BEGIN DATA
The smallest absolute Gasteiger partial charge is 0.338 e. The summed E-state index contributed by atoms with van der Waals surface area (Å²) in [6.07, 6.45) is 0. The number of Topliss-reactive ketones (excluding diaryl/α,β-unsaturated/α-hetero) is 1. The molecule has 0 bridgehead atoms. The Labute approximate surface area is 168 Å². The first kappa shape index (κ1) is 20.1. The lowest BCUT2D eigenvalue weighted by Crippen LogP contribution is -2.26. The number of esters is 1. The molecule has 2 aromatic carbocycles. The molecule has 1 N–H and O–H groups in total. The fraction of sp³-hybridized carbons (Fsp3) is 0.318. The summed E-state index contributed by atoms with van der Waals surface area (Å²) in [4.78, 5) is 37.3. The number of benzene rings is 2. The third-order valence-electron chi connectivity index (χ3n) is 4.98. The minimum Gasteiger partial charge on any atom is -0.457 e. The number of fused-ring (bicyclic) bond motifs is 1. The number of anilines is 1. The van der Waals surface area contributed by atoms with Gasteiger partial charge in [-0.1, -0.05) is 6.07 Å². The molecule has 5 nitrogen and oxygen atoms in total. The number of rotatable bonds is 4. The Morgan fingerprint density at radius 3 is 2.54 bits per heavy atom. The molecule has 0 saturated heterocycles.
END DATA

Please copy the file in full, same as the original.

The smallest absolute Gasteiger partial charge is 0.338 e. The summed E-state index contributed by atoms with van der Waals surface area (Å²) in [6.07, 6.45) is 0. The number of Topliss-reactive ketones (excluding diaryl/α,β-unsaturated/α-hetero) is 1. The molecule has 0 bridgehead atoms. The Labute approximate surface area is 168 Å². The first kappa shape index (κ1) is 20.1. The lowest BCUT2D eigenvalue weighted by Crippen LogP contribution is -2.26. The number of esters is 1. The molecule has 2 aromatic carbocycles. The molecule has 1 N–H and O–H groups in total. The fraction of sp³-hybridized carbons (Fsp3) is 0.318. The summed E-state index contributed by atoms with van der Waals surface area (Å²) in [4.78, 5) is 37.3. The number of benzene rings is 2. The third-order valence-electron chi connectivity index (χ3n) is 4.98. The minimum Gasteiger partial charge on any atom is -0.457 e. The number of fused-ring (bicyclic) bond motifs is 1. The number of anilines is 1. The van der Waals surface area contributed by atoms with Gasteiger partial charge in [-0.1, -0.05) is 6.07 Å². The molecule has 5 nitrogen and oxygen atoms in total. The number of rotatable bonds is 4. The Morgan fingerprint density at radius 3 is 2.54 bits per heavy atom. The molecule has 0 saturated heterocycles.